This is probably not very intelligible to others, but I felt like I had to note something down for myself. I'm not sure I've put it clearly enough to help myself any, either.
Seeing how much more pervasive this element of Cavell's thought is worries me a little; one might say that it makes The Claim of Reason, in the overall style of its argument, that much more like literary criticism, say, than what many of Cavell's professional colleagues would count as philosophy. Which is to say, it makes it harder to prosecute Cavell's case for him, to take after him (i.e. to steal his ideas). At least, as far as speaking to one's audience is concerned.
I'm not so much concerned with foundations per se at the moment as I am with foundations for myself, or as it might be better to put it: a base camp from which to strike out periodically in the future while looking for place to set down some foundations (not to last forever, but to live in). But even that's modest enough for me to attain, it seems.
Or at least, has seemed, for the past couple of weeks.
Also: one of the employees at Booksmart, talking to one of the other employees (were the ten employees really necessary?), pronounced 'Wittgenstein' in the naive but perfectly understandable American way, with a 'wuh' sound. This I have grown to accept without disdain; feeling at all better because I knew the 'right' way to say it was really only inescapable when I was, say, 20. And yet: book nerd girl did pronounce it correctly, which I was happy to treat, in my elaborate internal accounting scheme, as a sign of her fated perfect suitability to be mine.
Oh, that's just exaggeration. I know full well that the way I took it was with a momentary flash of that strangely chaste lust that goes along with glasses, awkward haircuts, headphones, and the over-idealized hopes of living out our advanced years in some sort of union of the minds, with dirty nasty fucking conveniently left implicit so as not to ruin the ideality of it all.
There is no internal accounting scheme. Just the passing lusts, dreams.
As if the offputting lack of definition regarding newness were not enough, Magers & Quinn puts on the fronts of their books price tags of the sort normally put on the backs of books. Has the whole world gone crazy? Am I the only one who pays attention to the rules anymore?
It seems I've been weeks at doing nothing but grading papers; walking to and from various buses and places to be in between the buses; not seeing my friends; making furtive glances at unapproachable baristas between papers. This afternoon, finally, there was what felt like a real gap, so for lack of anything better to do, or the ability to be satisfied with not 'doing' anything, I made my way to uptown and methodically down the row of bookstores on Hennepin. Every bookstore is dissatisfying and disappointing in its own ways. Booksmart has satisfying fiction and poetry sections (well, at least for now - I use up bookstores so that they need time to change and grow before I am able to find interest in them again), but it has a lonely, mercenary quality. Even when full of customers. Also: overpriced. Magers & Quinn is too ambiguous. Even though I find plenty of what I conceive of as 'new books' there (a distinction that has more to do with the contents of the books than their history of use, even if it includes any book written as long ago as I feel like), everything always feels old. The stock changes slowly (though, to be fair: the four copies of Derrida's Glas that were there a few months ago finally moved, somewhere). The Borders in Calhoun Square loses, today, for having no fucking Ishmael Reed in stock, at all. Zzzt. Being that bookstores serve an important function in my ongoing efforts to enjoy the soporific benefits of consumer culture, it is all the more important that they be able to meet my most capricious and fleeting desires and demands. This is not to say that they did not, sort of, tonight. In Booksmart I found a copy of the 1976 Mindful Pleasures: Essays on Thonmas Pynchon, and a slightly too long chat about Pynchon with the cashier, the latter of which was not especially pleasing on a phatic level but which gave me the third reminder this week that I am far more invested in, and conversant with, Gravity's Rainbow than I usually give myself credit for being (which is not to say I don't). In Magers & Quinn I found the Cambridge edition of Nietzsche's Untimely Meditations, Hannah Pitkin's Wittgenstein and Justice (which Stanley Cavell notes, in the preface to The Claim of Reason, 'contains a substantial idea' of that book - Pitkin having enjoyed first publication since she was drawing on Cavell's unpublished dissertation as one of his students), and also: a book nerd girl with an endearing smile that made me feel more confident and cheery than usual, at least for a few minutes after I left the store and stood waiting to cross the street. (Lately I've been thinking a lot about a point Felicity once made to me. She had been idly staring at someone or other during her bar review classes. But she declined to do anything about her mostly insignificant interest in this person (mostly totally down to what she could see, of course) because, as she said, he was serving his purpose perfectly well. Hello, coffeeshop counter girls around the world.) One more thing, too, perhaps even more valuable a find ('find') than the friendly smile: a momentary modicum of financial responsibility - I had two more books (a paperback of Beckett's unpublished first - and I mean first - novel Dream of Fair to Middling Women, and an extra copy of V. that I didn't really need even if mine is old-stiff and vaguely waterlogged, as it was whenever I acquired it) and I put them back. Which is just as well, because in the Borders I picked up Annie Hall and Miller's Crossing. And not the aforementioned fucking Ishmael Reed.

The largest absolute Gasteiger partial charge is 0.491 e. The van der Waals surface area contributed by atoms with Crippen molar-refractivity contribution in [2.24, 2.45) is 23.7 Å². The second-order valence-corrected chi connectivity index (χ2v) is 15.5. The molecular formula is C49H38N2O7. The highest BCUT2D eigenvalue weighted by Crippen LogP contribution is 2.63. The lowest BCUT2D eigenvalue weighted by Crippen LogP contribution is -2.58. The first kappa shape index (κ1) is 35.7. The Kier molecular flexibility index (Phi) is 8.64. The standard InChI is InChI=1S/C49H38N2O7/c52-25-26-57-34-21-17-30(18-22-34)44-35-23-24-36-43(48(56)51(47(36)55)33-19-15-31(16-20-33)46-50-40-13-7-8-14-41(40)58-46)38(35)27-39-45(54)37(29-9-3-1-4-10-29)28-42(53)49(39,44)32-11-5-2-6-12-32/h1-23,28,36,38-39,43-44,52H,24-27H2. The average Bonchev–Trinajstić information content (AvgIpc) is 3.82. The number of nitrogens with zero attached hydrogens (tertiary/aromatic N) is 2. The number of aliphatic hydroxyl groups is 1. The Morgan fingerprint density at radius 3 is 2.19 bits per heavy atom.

I told myself, a couple of hours ago, self, you're never going to get any of your feelings or thoughts back out here on the screen if you don't let yourself start thinking of this more like a diary again. Fine, diary.